• The link-up with Shopify, which provides an e-commerce platform and distribution services to mostly small and medium-sized businesses, comes as a proposal for Walmart to buy a stake in the Chinese-owned firm is stuck in limbo.
  • Shopify said the partnership will allow its merchants to sell product in the form of shoppable video ads, where TikTok users can click on an ad to buy the product.
  • TikTok, which reaches 100 million U.S. users a month, said it was always looking for new ways to connect brands with its users.
  • “Shopify is a perfect partner to help us grow and expand our commerce capabilities globally,” Blake Chandlee, Vice President, Global Business Solutions at TikTok, said in an emailed statement.
  • In June, Walmart also partnered with Shopify to expand its online marketplace business and capture a bigger slice of the coronavirus-driven surge in online sales.


U.S. core capital goods orders increase solidly in September – Reuters, 10/27/20

  • New orders for key U.S.-made capital goods rose more than expected in September, wrapping up a quarter of potentially record growth in business spending and the economy, thanks to fiscal stimulus aimed at softening the blow from the COVID-19 pandemic.
  • Orders for non-defense capital goods excluding aircraft, a closely watched proxy for business spending plans, increased 1.0% last month.
  • Data for August was revised higher to show these so-called core capital goods orders increasing 2.1% instead of 1.9% as previously estimated.
  • Shipments of core capital goods gained 0.3% last month. They increased 1.5% in August.
  • Orders for durable goods, items ranging from toasters to aircraft that are meant to last three years or more, jumped 1.9% in September after rising 0.4% in August.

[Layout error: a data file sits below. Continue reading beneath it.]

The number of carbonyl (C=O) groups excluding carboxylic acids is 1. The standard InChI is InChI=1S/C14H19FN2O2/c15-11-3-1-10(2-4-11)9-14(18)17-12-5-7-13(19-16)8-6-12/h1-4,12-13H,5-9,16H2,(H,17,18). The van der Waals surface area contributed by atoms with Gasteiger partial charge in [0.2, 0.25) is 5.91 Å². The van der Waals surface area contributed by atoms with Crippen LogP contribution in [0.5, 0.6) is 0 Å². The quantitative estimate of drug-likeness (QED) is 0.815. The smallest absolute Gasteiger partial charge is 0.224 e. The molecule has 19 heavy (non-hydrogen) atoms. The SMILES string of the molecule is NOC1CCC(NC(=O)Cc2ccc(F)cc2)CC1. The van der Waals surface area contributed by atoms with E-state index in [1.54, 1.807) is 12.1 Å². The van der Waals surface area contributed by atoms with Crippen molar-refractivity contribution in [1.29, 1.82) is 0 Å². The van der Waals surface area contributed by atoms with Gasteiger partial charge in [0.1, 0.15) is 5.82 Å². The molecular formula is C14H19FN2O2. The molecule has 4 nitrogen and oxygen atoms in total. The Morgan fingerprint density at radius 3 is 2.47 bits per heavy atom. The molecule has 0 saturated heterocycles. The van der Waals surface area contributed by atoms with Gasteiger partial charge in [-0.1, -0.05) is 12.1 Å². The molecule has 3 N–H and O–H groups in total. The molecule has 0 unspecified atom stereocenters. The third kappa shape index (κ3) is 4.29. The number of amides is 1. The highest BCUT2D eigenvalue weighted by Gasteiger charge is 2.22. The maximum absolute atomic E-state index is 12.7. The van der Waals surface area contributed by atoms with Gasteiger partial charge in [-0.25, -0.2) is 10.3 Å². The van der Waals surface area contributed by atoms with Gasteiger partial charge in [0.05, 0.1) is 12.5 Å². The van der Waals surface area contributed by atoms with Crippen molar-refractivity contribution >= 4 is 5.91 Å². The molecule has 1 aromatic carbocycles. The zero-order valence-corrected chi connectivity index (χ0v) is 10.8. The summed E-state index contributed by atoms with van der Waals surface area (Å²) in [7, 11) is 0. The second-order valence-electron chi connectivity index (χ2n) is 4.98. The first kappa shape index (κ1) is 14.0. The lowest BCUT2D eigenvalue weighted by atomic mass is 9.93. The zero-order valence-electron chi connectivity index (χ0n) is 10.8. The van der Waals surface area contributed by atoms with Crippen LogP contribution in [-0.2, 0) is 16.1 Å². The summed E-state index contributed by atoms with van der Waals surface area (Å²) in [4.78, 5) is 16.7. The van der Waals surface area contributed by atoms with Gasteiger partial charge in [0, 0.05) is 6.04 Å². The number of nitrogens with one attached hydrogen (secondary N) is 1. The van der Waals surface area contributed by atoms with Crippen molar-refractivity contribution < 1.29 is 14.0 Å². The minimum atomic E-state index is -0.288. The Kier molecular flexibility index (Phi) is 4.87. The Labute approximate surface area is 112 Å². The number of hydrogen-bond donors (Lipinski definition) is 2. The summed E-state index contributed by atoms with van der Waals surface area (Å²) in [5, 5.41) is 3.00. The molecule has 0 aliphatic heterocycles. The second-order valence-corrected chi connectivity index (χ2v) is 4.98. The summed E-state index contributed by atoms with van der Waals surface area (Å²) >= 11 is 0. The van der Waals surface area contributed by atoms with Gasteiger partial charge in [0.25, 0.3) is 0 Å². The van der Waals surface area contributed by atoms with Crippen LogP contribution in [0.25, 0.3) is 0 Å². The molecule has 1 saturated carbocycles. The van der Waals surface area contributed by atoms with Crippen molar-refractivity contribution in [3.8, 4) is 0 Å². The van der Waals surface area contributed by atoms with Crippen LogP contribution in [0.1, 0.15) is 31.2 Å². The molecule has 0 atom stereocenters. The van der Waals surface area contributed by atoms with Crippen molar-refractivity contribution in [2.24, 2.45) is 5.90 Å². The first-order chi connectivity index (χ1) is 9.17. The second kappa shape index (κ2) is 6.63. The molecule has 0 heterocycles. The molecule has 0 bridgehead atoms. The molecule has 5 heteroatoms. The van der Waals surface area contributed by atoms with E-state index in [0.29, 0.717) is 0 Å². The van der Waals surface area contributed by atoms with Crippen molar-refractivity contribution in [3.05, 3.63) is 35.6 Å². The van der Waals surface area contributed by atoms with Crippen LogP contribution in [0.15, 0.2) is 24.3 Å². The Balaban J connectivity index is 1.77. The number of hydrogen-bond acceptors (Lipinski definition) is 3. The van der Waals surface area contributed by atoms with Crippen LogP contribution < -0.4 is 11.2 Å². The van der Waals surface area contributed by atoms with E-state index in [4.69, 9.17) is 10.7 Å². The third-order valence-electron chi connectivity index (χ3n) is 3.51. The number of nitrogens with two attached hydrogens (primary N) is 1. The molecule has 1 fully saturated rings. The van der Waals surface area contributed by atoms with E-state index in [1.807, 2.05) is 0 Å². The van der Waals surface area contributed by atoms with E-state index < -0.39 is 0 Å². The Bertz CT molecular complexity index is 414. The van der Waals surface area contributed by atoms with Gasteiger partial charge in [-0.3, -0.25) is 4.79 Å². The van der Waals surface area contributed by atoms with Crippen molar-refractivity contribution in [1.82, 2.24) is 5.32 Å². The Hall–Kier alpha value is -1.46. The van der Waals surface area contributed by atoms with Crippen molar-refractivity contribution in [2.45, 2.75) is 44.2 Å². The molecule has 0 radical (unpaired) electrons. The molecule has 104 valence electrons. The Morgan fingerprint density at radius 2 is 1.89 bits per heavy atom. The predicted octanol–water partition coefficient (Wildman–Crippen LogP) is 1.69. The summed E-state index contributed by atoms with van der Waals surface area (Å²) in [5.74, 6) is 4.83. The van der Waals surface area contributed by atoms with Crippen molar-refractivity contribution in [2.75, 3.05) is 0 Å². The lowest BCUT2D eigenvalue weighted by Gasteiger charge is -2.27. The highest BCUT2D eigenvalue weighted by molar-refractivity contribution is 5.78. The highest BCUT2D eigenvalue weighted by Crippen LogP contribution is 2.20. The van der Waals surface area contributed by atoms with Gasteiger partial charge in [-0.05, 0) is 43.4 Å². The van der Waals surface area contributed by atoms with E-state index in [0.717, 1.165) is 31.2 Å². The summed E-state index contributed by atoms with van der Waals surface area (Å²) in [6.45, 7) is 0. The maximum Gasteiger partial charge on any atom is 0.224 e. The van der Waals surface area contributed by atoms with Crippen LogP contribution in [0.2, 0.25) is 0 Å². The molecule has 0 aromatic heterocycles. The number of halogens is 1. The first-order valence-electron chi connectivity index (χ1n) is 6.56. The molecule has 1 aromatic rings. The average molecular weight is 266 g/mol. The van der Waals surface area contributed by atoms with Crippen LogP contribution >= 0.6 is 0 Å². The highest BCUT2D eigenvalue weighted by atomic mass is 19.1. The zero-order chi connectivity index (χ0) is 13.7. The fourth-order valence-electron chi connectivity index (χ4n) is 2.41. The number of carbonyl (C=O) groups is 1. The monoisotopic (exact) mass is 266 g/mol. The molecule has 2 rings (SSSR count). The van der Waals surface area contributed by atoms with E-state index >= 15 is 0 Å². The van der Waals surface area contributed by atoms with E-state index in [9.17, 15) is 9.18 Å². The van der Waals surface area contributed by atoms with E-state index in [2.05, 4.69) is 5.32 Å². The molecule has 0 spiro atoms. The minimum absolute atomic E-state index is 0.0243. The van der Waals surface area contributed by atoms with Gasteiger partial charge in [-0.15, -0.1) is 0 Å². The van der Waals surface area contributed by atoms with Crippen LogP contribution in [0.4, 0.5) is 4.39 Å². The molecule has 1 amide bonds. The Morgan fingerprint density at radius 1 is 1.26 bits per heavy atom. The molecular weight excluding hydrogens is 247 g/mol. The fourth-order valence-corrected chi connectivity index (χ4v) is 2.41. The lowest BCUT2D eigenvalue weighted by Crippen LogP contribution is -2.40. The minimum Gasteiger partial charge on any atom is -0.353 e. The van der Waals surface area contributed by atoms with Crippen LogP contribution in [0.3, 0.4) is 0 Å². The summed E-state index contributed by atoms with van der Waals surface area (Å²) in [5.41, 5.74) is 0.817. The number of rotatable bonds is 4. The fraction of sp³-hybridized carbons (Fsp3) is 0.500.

• Durable goods orders were driven by a 4.1% rebound in orders for transportation equipment, which followed a 0.9% decline in August.

U.S. consumer confidence dips in October – Reuters, 10/27/20

  • U.S. consumer confidence fell in October, in line with expectations that economic activity would slow in the fourth quarter as the boost from fiscal stimulus fades.
  • The Conference Board said on Tuesday its consumer confidence index slipped to reading of 100.9 this month from 101.3 in September.
  • Economists polled by Reuters had forecast the index rising to a reading of 102.0 in October.

U.S. Home-Price Growth Accelerated in August – Wall Street Journal, 10/27/20

  • The S&P CoreLogic Case-Shiller National Home Price Index, which measures average home prices in major metropolitan areas across the nation, rose 5.7% in the year that ended in August, up from a 4.8% annual rate the prior month.
  • Sales of previously owned homes, which make up the bulk of the housing market, rose 2% in August from a month earlier, according to the National Association of Realtors, as low mortgage-interest rates and a desire for more space lured buyers into the market.
  • The Case-Shiller 10-city index gained 4.7% over the year ended in August, compared with a 3.5% increase in July. The 20-city index rose 5.2%, after an annual gain of 4.1% in July.
  • A separate measure of home-price growth by the Federal Housing Finance Agency also released Tuesday found a 8% increase in home prices in August from a year earlier.

Struggling Rental Market Could Usher in Next American Housing Crisis – Wall Street Journal, 10/27/20

  • A housing crisis centered on the vast apartment and home-rental markets is emerging in the U.S., threatening to send millions of renters into eviction and leave landlords short billions of dollars.
  • A study of unemployed workers released last week by the Federal Reserve Bank of Philadelphia calculated outstanding rent debt would reach $7.2 billion before the close of 2020.
  • Moody’s Analytics estimates that it could reach nearly $70 billion by year-end if there is no additional stimulus spending.